We all know and will accept that if a student achieves anything like 90% in an examination, controlled assessment, ISA, or test all parties involved; students, teacher, parents/carers will be elated. They will be over the moon that such a prestigious grade has been achieved. After all, even in universities the grading systems determines anything above 70% as being the ‘top level’.

Screen Shot 2016-06-29 at 18.23.58.png

(OU= Open University- Source Ref.)

So my thinking behind putting percentages of attendance into equivalent grades is around the idea that students do not, or can not, or have not fully appreciated what attendance percentages really mean.

If we apply the same principle of scores or grades then 90% attendance would be a really exceptional figure. However, in attendance terms, that is like 1 day being missed every fortnight. Not a great figure at all!

Therefore, I designed these grade equivalents to apply the universal principle of grading alongside attendance figures. A child can essentially, clearly see, they are on a grade C for attendance, because their attendance is the minimum expectation; 96%.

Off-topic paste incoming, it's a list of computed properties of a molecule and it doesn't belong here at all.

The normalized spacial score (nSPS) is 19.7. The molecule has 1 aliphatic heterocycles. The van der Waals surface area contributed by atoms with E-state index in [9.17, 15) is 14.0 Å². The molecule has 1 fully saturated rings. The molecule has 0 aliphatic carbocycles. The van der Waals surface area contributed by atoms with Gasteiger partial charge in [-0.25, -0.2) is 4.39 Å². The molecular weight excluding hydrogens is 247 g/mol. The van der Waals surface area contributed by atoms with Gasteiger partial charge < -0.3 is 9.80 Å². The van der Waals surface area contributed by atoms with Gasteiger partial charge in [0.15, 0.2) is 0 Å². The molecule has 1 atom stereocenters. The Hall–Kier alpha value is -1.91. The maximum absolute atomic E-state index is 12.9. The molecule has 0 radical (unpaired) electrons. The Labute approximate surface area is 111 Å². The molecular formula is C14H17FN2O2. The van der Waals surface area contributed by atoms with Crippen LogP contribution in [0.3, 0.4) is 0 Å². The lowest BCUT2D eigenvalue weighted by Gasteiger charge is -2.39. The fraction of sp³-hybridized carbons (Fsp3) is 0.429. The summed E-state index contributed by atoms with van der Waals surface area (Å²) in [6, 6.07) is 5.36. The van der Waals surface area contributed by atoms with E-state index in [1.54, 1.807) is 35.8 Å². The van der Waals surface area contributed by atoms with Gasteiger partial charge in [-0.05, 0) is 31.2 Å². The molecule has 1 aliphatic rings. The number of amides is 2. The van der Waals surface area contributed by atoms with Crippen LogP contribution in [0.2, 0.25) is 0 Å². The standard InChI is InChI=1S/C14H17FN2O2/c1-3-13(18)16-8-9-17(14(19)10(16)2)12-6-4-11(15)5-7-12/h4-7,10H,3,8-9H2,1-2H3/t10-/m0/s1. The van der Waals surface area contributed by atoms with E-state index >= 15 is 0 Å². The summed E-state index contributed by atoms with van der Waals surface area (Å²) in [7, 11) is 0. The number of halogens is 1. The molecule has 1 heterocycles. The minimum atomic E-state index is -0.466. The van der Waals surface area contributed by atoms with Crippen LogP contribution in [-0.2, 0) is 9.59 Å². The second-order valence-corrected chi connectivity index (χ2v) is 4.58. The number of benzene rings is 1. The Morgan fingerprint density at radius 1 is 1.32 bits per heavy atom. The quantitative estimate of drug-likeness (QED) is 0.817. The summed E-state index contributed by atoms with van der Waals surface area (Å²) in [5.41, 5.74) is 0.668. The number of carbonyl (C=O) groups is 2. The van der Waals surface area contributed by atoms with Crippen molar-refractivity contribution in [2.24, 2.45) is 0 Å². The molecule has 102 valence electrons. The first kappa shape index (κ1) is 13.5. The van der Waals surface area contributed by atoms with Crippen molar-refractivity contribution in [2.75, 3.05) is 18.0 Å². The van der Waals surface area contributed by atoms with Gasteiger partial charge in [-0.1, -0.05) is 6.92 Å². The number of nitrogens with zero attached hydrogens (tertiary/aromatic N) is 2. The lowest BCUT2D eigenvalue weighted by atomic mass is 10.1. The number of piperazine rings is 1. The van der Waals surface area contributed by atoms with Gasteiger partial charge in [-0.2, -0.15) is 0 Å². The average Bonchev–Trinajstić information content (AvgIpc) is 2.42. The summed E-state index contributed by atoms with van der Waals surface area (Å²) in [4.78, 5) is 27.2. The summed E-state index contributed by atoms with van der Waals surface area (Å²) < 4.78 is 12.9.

I have also asked for percentages to be rounded up/down and not be presented as a number that is difficult to determine, for example, Mr. Ali’s attendance is currently 92.38%!!

The aim/objective/intention for this change/idea is for students to be able to establish what the attendance figures actually mean and that, for example, 84% is not a good figure and must be improved. A grade U.


Some exceptions/provisos/considerations:

  • If a student has a diagnosed medical condition then their attendance grade is recalculated as to avoid them being singled out for being ill, or physically disabled. If they have doctors/dentist appointments, although authorised their attendance figures go down as normal
  • All students on alternative timetables will have this considered too
  • These grades are not intertwined with the theory/idea that having higher attendance ensures you achieve higher grades. I have read research that suggests attendance can be linked to higher attainment, but also that a break in attending can boost attainment!